55-59 Rider of the Year: Lionel Space won a lot of races, enough to take away the title Dave Bixby seemed to own. Although Space lacks versatility, his sprinting ability is extremely... able.

60+ Rider of the Year: Curveball. Franz Hammer didn’t win it. Reginald Dowdall is my pick. Each man won every single state championship they entered and won their respective Copper Cup (Hammer 75+, Dowdall 65-69), but Dowdall was the clear choice. How could I not be swayed when the guy goes under 1:50 on Mount Graham?

Junior Woman of the Year: I believe the category had a good year, and I look forward to how 2013 goes for these ladies. Andrea Arriaga is my pick for this award. Honestly, I don’t know what more she could have done to earn this beside going undefeated and finishing a 20k in 35:51. I truly hope she and her fellow racers stick to it in 2013.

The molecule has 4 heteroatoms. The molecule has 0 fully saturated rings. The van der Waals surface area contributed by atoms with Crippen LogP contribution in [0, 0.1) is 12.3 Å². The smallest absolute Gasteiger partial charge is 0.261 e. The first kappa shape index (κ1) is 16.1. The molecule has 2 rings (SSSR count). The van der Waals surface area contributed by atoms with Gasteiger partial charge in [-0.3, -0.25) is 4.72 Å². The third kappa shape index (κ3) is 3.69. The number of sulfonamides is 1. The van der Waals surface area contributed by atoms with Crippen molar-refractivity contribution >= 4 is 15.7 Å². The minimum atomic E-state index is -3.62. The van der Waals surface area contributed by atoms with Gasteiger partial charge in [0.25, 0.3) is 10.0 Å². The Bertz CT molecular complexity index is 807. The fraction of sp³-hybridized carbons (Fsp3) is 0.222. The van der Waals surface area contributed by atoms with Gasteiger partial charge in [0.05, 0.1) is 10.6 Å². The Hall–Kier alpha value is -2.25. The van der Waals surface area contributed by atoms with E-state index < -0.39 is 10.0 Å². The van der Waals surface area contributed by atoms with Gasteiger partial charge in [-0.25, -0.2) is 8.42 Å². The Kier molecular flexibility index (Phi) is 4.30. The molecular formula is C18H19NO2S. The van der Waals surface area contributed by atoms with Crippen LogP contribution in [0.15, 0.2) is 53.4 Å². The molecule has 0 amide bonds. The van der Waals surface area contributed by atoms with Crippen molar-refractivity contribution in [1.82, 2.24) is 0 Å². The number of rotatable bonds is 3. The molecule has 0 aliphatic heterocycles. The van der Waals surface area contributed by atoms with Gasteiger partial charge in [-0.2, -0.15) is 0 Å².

Cat 4 Woman of the Year: For a good portion of the year, I harped on and on about Liz Srejic. My opinion on Cat 4 awards is that they shouldn’t go to people who dominated throughout the full season (January-October). If you really dominate the Cat 4s in the winter, you should be able to upgrade by the summer. Srejic started in the middle of the year and blossomed as a bike racer in the Summer, taking wins at the Flagstaff Omnium and Mormon Lake Road Race.

Cat 3 Woman of the Year: Lauren Frisk led a strong El Grupo contingent and raced well at the State Road Race and Gila, but I would be unjust in not picking Emily Mcglamery. She took a consistent 2nd place at TBC and won the State Hill Climb and Road Race championships.

Cat 1-2 Woman of the Year: Sabrina Forbes took the Copper Cup quite handily, despite a shortened year. She led what I saw to be a Valley-resurgence.

Best Team: It’s a toss-up., Trisports, and Landis all had their victories. However, I noticed the team spirit of Landis the most.

Men Cat 4